On this page:
- What are hearing aids?
- What are the styles of hearing aids?
- What is the difference between analog and digital hearing aids?
- What are some hearing aid features?
Hearing aids are sound-amplifying devices designed to help people who have hearing loss. Most hearing aids share several similar electronic components:
- A microphone that picks up sound.
- Amplifier circuitry that makes the sound louder.
- A miniature loudspeaker (receiver) that delivers the amplified sound into the ear canal.
- Batteries that power the electronic parts.
Hearing aids differ by design, technology used to achieve amplification (analog or digital), and features such as wireless connectivity and software applications.
Some hearing aids also have earmolds or earpieces to direct the flow of sound into the ear and enhance sound quality. Hearing aid selection is based on the type and severity of hearing loss, listening needs, and lifestyle.
Behind-the-ear (BTE) aids have most parts contained in a small plastic case that rests behind the ear. The case is connected to an earmold or an earpiece by a piece of clear tubing. This style is often chosen for young children because it can accommodate various earmold types, which need to be replaced as a child grows. Also, BTE aids are easy to clean and handle, and are relatively sturdy.
"Mini" BTE, or receiver in canal (RIC) aids are a type of BTE aid that fits behind the ear, but is typically smaller in size. A narrow tube is used to connect the aid to the ear canal. Mini BTEs may have a smaller earpiece for insertion, but may also use a traditional earmold. These earpieces may reduce the occlusion effect in the ear canal—a plugged up sensation that causes a hearing aid user’s voice to sound louder inside the head—and increase comfort, reduce feedback, and address cosmetic concerns for many users.
In-the-ear (ITE) aids have all parts of the hearing aid contained in a shell that fills in the outer part of the ear. The ITE aids are larger than the in-the-canal and completely-in-the-canal aids, and may be easier to handle than smaller aids.
In-the-canal (ITC) aids and completely-in-the-canal (CIC) aids are tiny cases that fit partly or completely into the ear canal. They are the smallest hearing aids available and offer cosmetic and some listening advantages. However, their small size may make them difficult to handle and adjust.
Analog hearing aids are less common. They make continuous sound waves louder by amplifying all sounds (speech and noise) in the same way. Some analog hearing aids have a microchip to store multiple program settings used in different listening environments, such as in a quiet place (library) or in a noisy place (restaurant or soccer field). As the listening environment changes, the hearing aid settings may be changed by pushing a button on the hearing aid.
Digital hearing aids are more common. They have all the features of analog programmable aids, but they convert sound waves into digital signals and produce an exact duplication of sound. Microchips in digital hearing aids analyze speech and other environmental sounds and store multiple program settings. The digital hearing aids allow for more complex sound processing during the amplification process which may improve performance in certain situations, such as background noise and whistle reduction. They also have greater flexibility in hearing aid programming so the sound they transmit can be matched to the needs for a specific pattern of hearing loss.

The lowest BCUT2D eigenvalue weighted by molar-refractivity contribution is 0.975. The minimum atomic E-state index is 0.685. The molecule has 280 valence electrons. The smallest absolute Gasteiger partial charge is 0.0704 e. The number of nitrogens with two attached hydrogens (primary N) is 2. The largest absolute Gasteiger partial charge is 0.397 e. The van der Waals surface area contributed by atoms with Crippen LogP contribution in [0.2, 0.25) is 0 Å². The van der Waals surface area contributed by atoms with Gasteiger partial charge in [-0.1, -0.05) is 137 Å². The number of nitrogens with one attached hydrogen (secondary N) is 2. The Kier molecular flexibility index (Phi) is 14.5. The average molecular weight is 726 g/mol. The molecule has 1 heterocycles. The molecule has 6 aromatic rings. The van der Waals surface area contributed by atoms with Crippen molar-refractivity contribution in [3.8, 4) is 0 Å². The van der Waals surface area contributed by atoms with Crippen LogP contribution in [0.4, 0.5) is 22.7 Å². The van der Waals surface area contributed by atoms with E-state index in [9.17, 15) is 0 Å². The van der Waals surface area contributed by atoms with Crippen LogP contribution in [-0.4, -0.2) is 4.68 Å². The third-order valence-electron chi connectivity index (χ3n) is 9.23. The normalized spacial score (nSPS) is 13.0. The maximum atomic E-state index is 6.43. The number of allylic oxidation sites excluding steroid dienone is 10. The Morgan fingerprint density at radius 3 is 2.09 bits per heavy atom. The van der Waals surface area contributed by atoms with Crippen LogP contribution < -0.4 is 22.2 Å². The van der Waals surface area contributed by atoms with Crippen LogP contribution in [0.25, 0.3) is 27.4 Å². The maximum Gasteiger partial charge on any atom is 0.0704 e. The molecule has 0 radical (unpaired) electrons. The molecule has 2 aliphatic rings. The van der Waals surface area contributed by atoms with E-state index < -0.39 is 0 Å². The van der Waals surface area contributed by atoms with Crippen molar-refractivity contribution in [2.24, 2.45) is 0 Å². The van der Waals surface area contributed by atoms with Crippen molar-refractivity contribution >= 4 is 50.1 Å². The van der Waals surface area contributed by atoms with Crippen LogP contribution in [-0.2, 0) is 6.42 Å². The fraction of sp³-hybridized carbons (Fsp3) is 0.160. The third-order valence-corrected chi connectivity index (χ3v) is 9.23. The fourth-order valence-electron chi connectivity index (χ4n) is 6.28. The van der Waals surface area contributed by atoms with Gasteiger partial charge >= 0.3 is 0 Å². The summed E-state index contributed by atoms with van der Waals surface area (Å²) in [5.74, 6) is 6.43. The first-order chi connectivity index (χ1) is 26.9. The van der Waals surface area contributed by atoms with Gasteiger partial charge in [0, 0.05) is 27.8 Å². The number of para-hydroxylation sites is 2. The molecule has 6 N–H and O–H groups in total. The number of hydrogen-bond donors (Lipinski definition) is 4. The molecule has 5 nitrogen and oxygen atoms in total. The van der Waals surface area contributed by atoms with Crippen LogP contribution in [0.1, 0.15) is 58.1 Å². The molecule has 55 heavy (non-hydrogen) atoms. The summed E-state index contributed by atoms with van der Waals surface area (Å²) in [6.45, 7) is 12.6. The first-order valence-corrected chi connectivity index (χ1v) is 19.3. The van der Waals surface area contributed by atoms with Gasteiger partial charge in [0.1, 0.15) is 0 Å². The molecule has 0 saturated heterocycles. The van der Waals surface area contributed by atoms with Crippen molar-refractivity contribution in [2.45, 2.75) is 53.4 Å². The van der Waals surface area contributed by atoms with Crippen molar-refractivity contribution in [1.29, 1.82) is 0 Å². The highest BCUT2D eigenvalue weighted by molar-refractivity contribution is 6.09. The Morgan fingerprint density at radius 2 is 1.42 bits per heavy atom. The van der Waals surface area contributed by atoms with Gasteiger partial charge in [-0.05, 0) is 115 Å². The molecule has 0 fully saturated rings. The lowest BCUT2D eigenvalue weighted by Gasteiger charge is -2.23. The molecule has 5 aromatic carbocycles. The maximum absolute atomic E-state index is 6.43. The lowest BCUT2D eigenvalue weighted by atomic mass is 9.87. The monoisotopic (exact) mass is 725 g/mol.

Hearing aids may have features that help in different communication situations, such as,
- Directional microphone may help you speak in noisy environments. They amplify sound coming from a specific direction to a greater level than sound from other directions. When the directional microphone is activated, sound in front of you (face-to-face conversation) is amplified to a greater level than sound from behind you.
- Noise Reduction reduces the levels of background noise compared to the sounds you are trying to hear.
- Feedback suppression helps prevent the hearing aid from producing an uncomfortable squealing sound.
- T-coil (Telephone switch) allows you to switch from the normal microphone setting to a T-coil setting to hear better on the telephone. All wired telephones must be hearing aid compatible. In the T-coil setting, environmental sounds are removed and sound is picked up from the telephone. This also turns off the microphone on your hearing aid so you can talk without your hearing aid whistling.
The T-coil works well in theaters, auditoriums, houses of worship, and other places that have an induction loop or FM installation. A speaker’s voice, who may be far away, is amplified significantly more than any background noise. Some hearing aids have a combination M (microphone) and T (telephone) switch, so while listening with an induction loop, you can still hear nearby conversations.
- Wireless connectivity can allow a hearing aid to receive streamed audio (e.g., music, phone calls) and allow the user to adjust the hearing aid settings.
- Direct audio input allows you to plug in a remote microphone or an FM assistive listening system, connect directly to a television, or connect to other devices such as your computer or radio.
The more complicated features may allow the hearing aids to best meet your particular pattern of hearing loss and may improve performance in specific listening situations. However, these sophisticated electronics may increase the cost of the hearing aid.